Distillation is the process that converts the sugars from grains or fruit into alcohol by way of evaporation using metal columns or pots known as stills. Spring break is the process that converts otherwise fine, young people into somewhat unrecognizable party demons by way of sun and alcohol. For a spring break experience that is both on-theme (i.e. alcohol-based), yet educational (i.e. “how does a blade of wheat become this potent, mind-altering elixir?”), a distillery tour is one way to beat the ennui of treading the same path between the pool, beach, bar, and hotel all week, without wreaking the kind of havoc that would surely ensue should one suggest anything so revolutionary as a visiting a museum. Distillery equals booze museum. Highbrow, yet on-theme. Fun to be had. Everyone wins.
The idea of touring a distillery is not exactly a modern invention, as many of the world’s finest spirits have been crafted for centuries in locations that were at least occasionally accessible to the public. However, small-batch, craft spirits are now on the rise, so much so that just about any given component of a Long Island Iced Tea—vodka, rum, gin, tequila—can be found in local distilleries who offer tours or tasting rooms within striking distance of the most popular spring break destinations.
Where: Fort Lauderdale, FL
If you’re spring breaking in Miami, Fort Lauderdale, or otherwise Atlantic coast Florida, contact South Florida Distillers about a private group tour. On offer are a variety of rums to sample under the FWAYGO brand, including a grilled pineapple rum (ummm, daiquiri potential, hello?) as well as several agave-based spirits. (Can’t call it tequila unless it’s from Jalisco, but I imagine you still know the drill.)
Where: Nassau, Bahamas
Important question—if you travel to the Caribbean and don’t visit a rum distillery, does it even count? The John Watling’s Estate was founded in Nassau in 1789, so not only is there rum to be had, but there’s history! And rum! And also they have a legit museum on the premises, so if the most culture you’ve experienced on your cruise before the stop in Nassau is bingo, you might be in need. Did I mention the rum? There’s rum!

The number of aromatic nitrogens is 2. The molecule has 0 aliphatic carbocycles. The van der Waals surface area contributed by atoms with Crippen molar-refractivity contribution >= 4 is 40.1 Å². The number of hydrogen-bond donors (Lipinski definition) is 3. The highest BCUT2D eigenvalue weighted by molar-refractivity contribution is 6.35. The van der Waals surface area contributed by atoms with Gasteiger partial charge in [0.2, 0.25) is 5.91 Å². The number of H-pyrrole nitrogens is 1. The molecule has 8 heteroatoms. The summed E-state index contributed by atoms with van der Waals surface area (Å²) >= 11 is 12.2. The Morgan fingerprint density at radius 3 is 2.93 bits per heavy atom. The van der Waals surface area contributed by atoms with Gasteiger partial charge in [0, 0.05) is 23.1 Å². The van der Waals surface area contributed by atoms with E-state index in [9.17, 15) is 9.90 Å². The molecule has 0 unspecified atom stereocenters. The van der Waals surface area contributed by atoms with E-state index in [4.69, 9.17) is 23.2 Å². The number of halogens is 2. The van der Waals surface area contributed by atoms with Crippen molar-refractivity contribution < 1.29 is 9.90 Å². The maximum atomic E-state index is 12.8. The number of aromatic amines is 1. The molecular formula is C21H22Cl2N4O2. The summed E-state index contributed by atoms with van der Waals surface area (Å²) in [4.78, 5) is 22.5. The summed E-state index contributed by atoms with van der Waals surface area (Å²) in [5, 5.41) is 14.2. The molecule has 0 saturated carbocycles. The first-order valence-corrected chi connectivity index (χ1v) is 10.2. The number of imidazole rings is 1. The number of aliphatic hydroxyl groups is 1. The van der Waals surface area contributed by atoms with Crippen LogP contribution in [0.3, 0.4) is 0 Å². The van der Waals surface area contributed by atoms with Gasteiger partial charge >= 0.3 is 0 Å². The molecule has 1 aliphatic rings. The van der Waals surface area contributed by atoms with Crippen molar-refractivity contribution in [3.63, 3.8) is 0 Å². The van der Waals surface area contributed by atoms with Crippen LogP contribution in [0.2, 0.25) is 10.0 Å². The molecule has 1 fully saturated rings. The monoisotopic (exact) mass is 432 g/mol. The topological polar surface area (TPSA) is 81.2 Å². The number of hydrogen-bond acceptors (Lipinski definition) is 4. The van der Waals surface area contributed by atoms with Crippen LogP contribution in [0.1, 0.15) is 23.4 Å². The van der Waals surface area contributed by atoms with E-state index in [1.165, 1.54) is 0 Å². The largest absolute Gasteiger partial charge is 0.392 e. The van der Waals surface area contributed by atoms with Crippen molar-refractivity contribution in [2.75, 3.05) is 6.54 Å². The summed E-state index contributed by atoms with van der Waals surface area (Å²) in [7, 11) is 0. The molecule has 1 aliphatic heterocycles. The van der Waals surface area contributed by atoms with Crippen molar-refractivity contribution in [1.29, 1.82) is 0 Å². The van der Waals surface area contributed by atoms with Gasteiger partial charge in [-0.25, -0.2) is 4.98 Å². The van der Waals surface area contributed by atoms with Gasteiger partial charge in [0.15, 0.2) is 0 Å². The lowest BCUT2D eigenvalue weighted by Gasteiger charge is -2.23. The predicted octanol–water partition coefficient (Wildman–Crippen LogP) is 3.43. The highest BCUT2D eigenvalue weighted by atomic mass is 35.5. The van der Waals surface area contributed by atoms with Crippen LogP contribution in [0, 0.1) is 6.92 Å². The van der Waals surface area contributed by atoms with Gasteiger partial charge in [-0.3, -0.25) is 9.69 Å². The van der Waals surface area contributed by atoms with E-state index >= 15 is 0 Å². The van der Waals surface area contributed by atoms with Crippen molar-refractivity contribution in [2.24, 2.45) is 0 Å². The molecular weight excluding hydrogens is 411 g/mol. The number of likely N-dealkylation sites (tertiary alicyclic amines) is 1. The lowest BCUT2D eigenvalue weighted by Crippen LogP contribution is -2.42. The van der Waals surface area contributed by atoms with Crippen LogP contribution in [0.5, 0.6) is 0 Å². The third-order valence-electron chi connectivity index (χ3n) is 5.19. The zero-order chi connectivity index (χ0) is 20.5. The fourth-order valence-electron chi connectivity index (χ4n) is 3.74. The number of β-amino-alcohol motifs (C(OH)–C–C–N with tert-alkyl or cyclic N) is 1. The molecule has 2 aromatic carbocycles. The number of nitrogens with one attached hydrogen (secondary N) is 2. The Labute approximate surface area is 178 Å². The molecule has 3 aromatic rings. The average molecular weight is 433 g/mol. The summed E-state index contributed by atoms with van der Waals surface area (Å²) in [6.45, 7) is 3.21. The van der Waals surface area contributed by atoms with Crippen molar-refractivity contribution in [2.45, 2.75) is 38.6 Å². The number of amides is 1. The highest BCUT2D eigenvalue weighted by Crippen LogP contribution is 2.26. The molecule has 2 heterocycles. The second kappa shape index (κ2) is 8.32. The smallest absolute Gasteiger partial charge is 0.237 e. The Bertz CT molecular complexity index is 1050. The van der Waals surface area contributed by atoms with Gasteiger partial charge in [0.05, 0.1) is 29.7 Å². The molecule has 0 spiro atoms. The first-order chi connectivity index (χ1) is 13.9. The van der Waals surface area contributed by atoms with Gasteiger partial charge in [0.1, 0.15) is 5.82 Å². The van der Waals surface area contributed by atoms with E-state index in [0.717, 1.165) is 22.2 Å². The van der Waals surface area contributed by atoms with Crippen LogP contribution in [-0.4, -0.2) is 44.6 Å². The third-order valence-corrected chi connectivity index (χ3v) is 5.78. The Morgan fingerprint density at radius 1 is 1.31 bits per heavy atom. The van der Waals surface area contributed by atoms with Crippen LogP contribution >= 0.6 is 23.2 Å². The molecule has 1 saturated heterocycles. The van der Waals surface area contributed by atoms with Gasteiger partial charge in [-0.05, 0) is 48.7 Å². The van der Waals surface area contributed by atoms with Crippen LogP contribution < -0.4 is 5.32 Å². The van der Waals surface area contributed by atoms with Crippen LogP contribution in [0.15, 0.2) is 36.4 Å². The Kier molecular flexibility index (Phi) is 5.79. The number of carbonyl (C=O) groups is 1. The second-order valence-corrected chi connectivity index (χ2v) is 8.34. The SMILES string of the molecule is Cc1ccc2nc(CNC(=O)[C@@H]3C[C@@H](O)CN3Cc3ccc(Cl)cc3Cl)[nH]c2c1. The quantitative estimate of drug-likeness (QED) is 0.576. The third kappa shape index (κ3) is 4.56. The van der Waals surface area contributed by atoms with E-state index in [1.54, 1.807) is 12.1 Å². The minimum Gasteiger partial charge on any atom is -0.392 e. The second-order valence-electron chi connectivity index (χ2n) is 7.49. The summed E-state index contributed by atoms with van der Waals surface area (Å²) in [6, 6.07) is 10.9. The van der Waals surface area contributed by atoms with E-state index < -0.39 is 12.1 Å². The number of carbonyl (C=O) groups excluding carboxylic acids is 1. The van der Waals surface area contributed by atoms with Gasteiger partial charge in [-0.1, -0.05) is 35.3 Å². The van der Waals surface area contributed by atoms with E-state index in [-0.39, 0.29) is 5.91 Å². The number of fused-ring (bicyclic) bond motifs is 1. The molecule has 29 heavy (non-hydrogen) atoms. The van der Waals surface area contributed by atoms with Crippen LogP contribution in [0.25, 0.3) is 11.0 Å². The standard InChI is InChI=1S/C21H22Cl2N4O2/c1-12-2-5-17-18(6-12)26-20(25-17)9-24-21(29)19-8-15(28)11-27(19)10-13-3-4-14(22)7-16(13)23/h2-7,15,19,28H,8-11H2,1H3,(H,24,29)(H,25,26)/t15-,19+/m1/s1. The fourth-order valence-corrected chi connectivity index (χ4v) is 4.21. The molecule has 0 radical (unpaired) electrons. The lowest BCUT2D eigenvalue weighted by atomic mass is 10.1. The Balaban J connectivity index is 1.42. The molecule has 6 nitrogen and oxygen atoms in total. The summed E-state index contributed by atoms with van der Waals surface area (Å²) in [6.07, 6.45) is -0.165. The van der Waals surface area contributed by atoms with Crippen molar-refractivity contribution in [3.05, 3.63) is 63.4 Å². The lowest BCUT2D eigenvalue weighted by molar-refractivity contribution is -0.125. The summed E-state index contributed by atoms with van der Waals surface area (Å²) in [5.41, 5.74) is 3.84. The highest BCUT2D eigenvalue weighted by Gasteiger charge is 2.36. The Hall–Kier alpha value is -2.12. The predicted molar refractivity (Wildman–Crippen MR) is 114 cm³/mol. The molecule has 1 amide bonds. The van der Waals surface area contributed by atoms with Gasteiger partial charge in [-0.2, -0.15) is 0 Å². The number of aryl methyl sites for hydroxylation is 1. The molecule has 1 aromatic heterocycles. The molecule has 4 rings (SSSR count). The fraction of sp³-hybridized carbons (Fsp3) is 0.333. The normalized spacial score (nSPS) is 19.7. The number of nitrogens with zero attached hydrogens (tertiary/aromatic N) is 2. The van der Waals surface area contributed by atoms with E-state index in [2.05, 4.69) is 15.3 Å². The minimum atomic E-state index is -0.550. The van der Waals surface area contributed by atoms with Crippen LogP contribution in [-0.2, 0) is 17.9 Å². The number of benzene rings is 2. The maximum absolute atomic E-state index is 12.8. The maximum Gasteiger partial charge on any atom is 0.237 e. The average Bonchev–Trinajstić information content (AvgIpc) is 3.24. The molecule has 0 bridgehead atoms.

Where: Sandia, TX
If you’re whooping it up on South Padre Island or Gulf Coast Texas, pay a visit to the home of Wild Rag Mesquite Bean Vodka. Named after a bandana and made by cowboys, I don’t know what to make of the “mesquite bean” part, but for $10 you can sign up on their website for a tour and tasting and find out. (I mean, you can make vodka out of just about anything…)
Where: Le Moule, Guadeloupe
Perhaps you prefer your rum with a slight French accent. The French Caribbean specializes in a form of rum called rhum agricole, which is distilled from fresh sugarcane juice and gives a clean, almost sour taste reminiscent of Brazil’s cachaça. If you’re a progressive spring breaker who prefers the off-the-beaten-path and mellow vibe of Guadeloupe (or like, maybe you just got a really cheap flight), Damoiseau is a charming, hillside distillery located near the funky beach town of Le Moule. A self-guided tour of the open air distillery will have you feeling like a kid on a playground without supervision, perhaps aided by the generous tasting opportunity that operates next to the gift shop.
Where: Puerto Vallarta, Mexico
Most of the finest tequila brands are located inland, in the highlands of Jalisco. If you have the time and wherewithal during your spring break in Mexico, many are worth a detour. However, if you simply can’t be lured away from the beach, you’re still in luck. Several smaller distillerias are located right in the city of coastal Puerto Vallarta, and local tour operators offer visits, including Baston Del Rey, who not only makes the full spectrum of aged tequilas, but also produces whiskey. Mexican whiskey? If I’m not in college anymore can I still go on spring break?
Where: Cataño, Puerto Rico
I mean, this is kind of a no-brainer, right? (Which, now that you mention it, is doubly on-theme for spring break.) You’re in Puerto Rico, you’re on the beach, and like, one of the most famous spirit brands on earth is being made right there in the same salty air as you are breathing. Plus, they not only offer historical and tasting tours, but a mixology class, and even the opportunity to prepare your own personalized bottle directly from the barrel. For a no-brainer it sure seems like a genius move to me.
Related Video: A Refreshing Jamaican Rum Cocktail